There's a nasty STD out there that may be off your radar. As if we don't have enough things to check off our lists before having sex, right?
You've heard of HPV. It isn't a new STD. It's actually been around for some time, but scientists didn't know much about it until recently and they're still learning more.
Most of what is known is that women have high risks of cervical cancer if the virus goes unchecked in their bodies.
This is where all the TV ads you may have seen come from. It's a preventative measure to get girls vaccinated before any problems arise.
Men share a similar risk although it's not heavily publicized. Although incidents have been less, boys and men are at high risk of certain cancers when they carry the human papillomavirus. The nasty list of C's range from anal cancer to penis, throat, head and neck cancers. Not much has been said about men and HPV partly because of the data available and partly due to the idea of how men get HPV.
As cancer expert Lisa Fayed points out: "No penetration is needed to contract the virus. It is transmitted through sexual skin-to-skin contact."
Yes, Lisa used the "s" word, which for most of the world automatically boils up images of a man and woman in contact. But when you consider how some men get HPV, especially resulting in anal cancer, it implies anal contact or sex. Campaigns to vaccinate girls have resulted in political hailstorms. So, the thought of vaccinating boys prior to contact is even less of an attractive idea.
Still, shying away from the sexual behaviors of guys will have to change as statistics continue to pour in about men and cancer risk associated with HPV. A 2009 Gay.com report showed an annual rate of approximately 35 cases of anal cancer per 100,000. The number multiplies by two for people living with HIV. Anal cancer is a growing issue among gay men and MSM's. HPV can lead directly to the cancer.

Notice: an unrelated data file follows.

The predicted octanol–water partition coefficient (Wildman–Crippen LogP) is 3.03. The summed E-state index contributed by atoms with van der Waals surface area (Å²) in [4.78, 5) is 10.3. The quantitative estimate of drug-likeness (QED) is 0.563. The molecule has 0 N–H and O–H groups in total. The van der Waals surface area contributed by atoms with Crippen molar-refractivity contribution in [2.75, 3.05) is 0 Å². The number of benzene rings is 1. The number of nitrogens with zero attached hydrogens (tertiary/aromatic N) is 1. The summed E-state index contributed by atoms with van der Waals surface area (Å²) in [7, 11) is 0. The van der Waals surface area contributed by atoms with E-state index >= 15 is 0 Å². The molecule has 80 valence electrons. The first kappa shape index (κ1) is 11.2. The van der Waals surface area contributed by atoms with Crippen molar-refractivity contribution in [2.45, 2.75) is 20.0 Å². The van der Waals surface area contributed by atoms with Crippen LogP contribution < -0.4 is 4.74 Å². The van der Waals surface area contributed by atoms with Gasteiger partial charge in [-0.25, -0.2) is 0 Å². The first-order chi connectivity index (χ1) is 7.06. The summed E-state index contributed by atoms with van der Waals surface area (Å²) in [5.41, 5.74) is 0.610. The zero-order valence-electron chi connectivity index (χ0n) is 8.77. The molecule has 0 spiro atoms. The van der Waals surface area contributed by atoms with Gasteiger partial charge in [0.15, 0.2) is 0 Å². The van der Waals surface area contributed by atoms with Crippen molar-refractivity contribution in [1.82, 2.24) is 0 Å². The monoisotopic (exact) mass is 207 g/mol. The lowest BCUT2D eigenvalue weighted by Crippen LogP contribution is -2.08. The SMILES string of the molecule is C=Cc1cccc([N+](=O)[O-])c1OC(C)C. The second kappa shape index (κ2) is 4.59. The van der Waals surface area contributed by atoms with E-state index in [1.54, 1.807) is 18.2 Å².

And now, what Menshealth.com calls "first-of-its-kind" research, scientists at Ohio State University found a link between what they call oral HPV and throat, neck and head cancers.
The numbers are shockingly high. Ten percent of men studied out of a group of 5,579 people between the ages of 14 and 69 tested positive for oral HPV. According to the study's author Maura Gillison, M.D., Ph. D., the type of oral HPV associated most with head and neck cancer is five times more common among men. This particularly nasty type, however, is only present in 1 percent of guys.
Numbers aside, how genital and oral HPV are contracted is self-explanatory. Where there is contact, there is potential transmission. There are ways to lessen the odds by using a condom for anal and a dental dam for rimming.
Left unmanaged, oral HPV carriers could be in for trouble down the line. Current research isn't positive if sexual contact is the only way to get oral HPV. Until more is known it's best to use a layer of protection.
Sex should be enjoyable, uplifting and fun. I know having these discussions makes sex, especially with other men, seem like a scary movie. But it doesn't have to be. By making safer sex enjoyable and part of the routine, sort of speak, you put more of the power in your own hands and not with an unknown. In future articles I'll show you how to practice safer sex and make it fun, so that you're not worrying about things like oral HPV when you should be letting go and enjoying the experience.
This document has been reviewed by our Medical Review Board and is considered medically accurate.